How Parents Should Deal With School Bullying

Gary North  (, June 17, 2015


Back in 1980, at the National Affairs Briefing Conference, where Ronald Reagan came to speak, I gave a speech on education. Here is what I said: “If every parent pulled his kid out of the public school on Monday, there would be no more public schools by Wednesday.”

Parents would not do this in 1980. They will not do it today. If you want to blame the public schools, blame the parents. The parents could close the schools in a week. The schools would never reopen. All the parents have to do is pull their kids out. There would not be enough truant officers and judges to enforce the compulsory attendance laws. The laws would be changed. Every politician who didn’t vote to authorize homeschooling on this basis would find himself out of office at the next election. They would learn really fast.

Fact: most parents like the public school system. They scream about it. They complain about it. They can tell you that it ought to be fixed. But they like it, and they liked it 70 years ago. The system never changes, because parents are content with the system. Bureaucratic systems don’t change except on two bases: (1) somebody cuts off next year’s money; (2) there is going to be a lawsuit.

People need to take responsibility early in their lives. Most people will do almost anything, and suffer almost any indignation, in order to avoid taking responsibility for their lives.


A recent post on bullying came up. I have dealt with this before.

Here’s the problem with bullying in school. First, the administrators are spineless. They are caught on the horns of multiple dilemmas, and they will do almost anything to avoid making a decision. They don’t want lawsuits from parents who are outraged there hoodlum kids were expelled. They also don’t want lawsuits from parents whose children are the victims of these hoodlums. They want their budgets increased next year. They want to keep all bad news out of the newspapers. They want to have all their sports teams win. They want things happy, happy, happy. But the world of Phil Robertson is not available to school administrators.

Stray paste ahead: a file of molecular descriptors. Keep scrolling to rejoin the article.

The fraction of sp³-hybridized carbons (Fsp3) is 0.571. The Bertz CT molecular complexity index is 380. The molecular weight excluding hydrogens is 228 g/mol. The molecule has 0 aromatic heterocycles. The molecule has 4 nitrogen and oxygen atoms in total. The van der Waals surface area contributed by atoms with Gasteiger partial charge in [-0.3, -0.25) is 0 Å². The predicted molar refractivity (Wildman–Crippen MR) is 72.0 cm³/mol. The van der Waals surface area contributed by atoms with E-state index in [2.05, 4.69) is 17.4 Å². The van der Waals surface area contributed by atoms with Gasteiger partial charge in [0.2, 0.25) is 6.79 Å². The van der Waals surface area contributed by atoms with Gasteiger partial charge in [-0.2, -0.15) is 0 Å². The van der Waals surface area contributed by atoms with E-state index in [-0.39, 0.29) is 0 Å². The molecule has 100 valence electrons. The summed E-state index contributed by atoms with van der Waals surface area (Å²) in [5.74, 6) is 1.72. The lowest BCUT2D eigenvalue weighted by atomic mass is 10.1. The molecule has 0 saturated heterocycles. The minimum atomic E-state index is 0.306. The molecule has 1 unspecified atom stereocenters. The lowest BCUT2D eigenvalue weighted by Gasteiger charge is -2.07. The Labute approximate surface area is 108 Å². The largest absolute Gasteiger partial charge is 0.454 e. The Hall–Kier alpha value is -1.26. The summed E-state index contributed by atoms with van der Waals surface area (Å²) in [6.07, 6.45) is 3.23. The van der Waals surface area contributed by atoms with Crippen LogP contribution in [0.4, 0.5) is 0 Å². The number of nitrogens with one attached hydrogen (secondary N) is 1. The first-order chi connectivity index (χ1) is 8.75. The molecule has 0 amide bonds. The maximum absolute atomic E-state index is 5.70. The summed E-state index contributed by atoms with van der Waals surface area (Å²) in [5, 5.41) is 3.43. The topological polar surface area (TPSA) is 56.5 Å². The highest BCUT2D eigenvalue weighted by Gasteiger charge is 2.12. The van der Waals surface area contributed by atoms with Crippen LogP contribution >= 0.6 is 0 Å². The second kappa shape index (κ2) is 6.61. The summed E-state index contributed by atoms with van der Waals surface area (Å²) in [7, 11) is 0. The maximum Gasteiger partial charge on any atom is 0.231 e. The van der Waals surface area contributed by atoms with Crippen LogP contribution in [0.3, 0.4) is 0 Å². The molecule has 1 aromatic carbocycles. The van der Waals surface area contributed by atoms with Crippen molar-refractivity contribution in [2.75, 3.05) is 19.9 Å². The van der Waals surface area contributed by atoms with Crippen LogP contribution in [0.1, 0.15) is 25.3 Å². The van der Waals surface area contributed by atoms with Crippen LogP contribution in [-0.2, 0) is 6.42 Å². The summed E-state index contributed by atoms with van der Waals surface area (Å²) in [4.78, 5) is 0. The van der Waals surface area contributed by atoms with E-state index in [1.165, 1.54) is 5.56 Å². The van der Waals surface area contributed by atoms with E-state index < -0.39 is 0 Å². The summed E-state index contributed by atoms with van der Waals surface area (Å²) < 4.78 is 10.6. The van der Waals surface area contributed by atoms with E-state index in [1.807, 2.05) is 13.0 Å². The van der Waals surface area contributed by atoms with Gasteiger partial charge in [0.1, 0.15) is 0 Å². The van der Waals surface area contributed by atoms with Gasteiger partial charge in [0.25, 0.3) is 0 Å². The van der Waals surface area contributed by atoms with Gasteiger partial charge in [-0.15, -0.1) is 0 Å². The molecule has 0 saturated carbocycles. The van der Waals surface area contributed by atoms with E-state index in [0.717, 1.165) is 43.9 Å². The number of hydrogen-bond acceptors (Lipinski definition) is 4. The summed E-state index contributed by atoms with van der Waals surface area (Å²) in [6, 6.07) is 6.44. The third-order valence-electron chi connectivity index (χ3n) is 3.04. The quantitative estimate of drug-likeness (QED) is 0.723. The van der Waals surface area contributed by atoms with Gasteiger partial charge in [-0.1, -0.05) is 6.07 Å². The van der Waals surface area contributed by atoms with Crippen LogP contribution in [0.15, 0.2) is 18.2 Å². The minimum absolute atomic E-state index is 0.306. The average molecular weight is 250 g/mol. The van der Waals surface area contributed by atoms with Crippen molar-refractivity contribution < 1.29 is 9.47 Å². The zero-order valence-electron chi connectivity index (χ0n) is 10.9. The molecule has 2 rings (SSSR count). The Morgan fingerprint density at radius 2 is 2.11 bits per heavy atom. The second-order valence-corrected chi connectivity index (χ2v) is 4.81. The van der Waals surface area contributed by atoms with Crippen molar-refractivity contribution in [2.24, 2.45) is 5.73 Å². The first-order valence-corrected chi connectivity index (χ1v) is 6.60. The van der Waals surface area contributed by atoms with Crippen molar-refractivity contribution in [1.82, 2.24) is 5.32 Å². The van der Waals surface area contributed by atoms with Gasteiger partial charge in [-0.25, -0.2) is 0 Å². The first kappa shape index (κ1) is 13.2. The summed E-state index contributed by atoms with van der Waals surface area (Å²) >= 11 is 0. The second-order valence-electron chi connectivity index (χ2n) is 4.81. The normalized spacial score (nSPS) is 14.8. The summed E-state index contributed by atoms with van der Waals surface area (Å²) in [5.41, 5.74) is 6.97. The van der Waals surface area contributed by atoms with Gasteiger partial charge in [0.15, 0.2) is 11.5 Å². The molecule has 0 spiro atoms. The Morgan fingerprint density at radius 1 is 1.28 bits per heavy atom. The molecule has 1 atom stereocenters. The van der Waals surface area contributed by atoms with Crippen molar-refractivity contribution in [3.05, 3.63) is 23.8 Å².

Most of the efforts of school administrator are put into keeping the lid on, but above all, the public relations lid.

They want to avoid making decisions. They have been trained not to make decisions. They have been bureaucrats all of their lives. They went from public school bureaucracy as students through public school bureaucracy as teachers, now they are administrators.

Bureaucrats want to avoid responsibility. The goal of the bureaucrat, above all, is to get next year’s budget increased, but the second goal is to avoid a lawsuit. The rest of it doesn’t matter.

Second, any parent who puts up with this nonsense is playing the same game. The parent doesn’t want to take responsibility. So, the parent goes to the school administrator, and tells his story of woe. The administrator has an obvious reaction: to promise to clear it up. Then he has the second reaction, which is simple enough to explain: to sweep it under the rug. Things get cleared up by being swept under the rug. If the school administrator can delay a decision long enough, the kid will graduate, and the parents will go away. So, delay is the order of the day. Only when parents are adamant will they be listened to. But even then, they probably will not be listened to much. Only if a parent brings in a lawyer will the parent be listened to. School administrators pay attention to lawyers. They pay attention to budget cuts and lawyers. They don’t pay attention to anything else.

Anyone who does not understand this is willfully blind. Any parent who does not understand this is living in a fantasy land, because the parents grew up in this system. It is just the way it was in Back to the Future. Biff runs the show. There’s a working relationship between him and the vice principal, because the vice principal is unwilling to expel Biff and his buddies — bad publicity — so Biff knows just how far to push. The vice principal knows just how far to go through the motions as if he were doing something to stop the problem.

So, we have gutless school administrators and gutless parents. Should we be surprised that children get bullied?

Third, we also have gutless kids. The kids don’t have to put up with any of this. The kid can go home immediately after school, and sit on the front porch. Then some neighbor calls the cops, and the cops come and take the kid away. Now the kid has the cops on his side. The kid is in complete control. The parents had better figure this out. The parents can’t control the kid. So, the parents had jolly well better do what their kid says.